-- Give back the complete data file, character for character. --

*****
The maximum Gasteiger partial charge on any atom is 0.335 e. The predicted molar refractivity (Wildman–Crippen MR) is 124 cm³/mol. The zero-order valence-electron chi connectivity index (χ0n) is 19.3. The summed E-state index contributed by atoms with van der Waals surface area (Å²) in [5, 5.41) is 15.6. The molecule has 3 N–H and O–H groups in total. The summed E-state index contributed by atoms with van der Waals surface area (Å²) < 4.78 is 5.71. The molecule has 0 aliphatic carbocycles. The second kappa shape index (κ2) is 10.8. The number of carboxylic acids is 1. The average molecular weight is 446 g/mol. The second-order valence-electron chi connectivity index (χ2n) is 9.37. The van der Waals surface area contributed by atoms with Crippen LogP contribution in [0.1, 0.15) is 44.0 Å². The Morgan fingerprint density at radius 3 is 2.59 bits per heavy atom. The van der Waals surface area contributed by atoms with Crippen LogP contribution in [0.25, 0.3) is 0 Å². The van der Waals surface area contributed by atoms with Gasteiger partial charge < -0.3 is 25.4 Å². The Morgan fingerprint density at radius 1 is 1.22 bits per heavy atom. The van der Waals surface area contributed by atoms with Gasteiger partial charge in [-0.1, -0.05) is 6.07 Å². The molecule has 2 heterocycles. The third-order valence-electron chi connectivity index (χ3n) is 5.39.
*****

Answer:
The maximum Gasteiger partial charge on any atom is 0.335 e. The predicted molar refractivity (Wildman–Crippen MR) is 124 cm³/mol. The zero-order valence-electron chi connectivity index (χ0n) is 19.3. The summed E-state index contributed by atoms with van der Waals surface area (Å²) in [5, 5.41) is 15.6. The molecule has 3 N–H and O–H groups in total. The summed E-state index contributed by atoms with van der Waals surface area (Å²) < 4.78 is 5.71. The molecule has 0 aliphatic carbocycles. The second kappa shape index (κ2) is 10.8. The number of carboxylic acids is 1. The average molecular weight is 446 g/mol. The second-order valence-electron chi connectivity index (χ2n) is 9.37. The van der Waals surface area contributed by atoms with Crippen LogP contribution in [0.1, 0.15) is 44.0 Å². The Morgan fingerprint density at radius 3 is 2.59 bits per heavy atom. The van der Waals surface area contributed by atoms with Crippen LogP contribution in [0.25, 0.3) is 0 Å². The van der Waals surface area contributed by atoms with Gasteiger partial charge < -0.3 is 25.4 Å². The Morgan fingerprint density at radius 1 is 1.22 bits per heavy atom. The van der Waals surface area contributed by atoms with Gasteiger partial charge in [-0.1, -0.05) is 6.07 Å². The molecule has 2 heterocycles. The third-order valence-electron chi connectivity index (χ3n) is 5.39.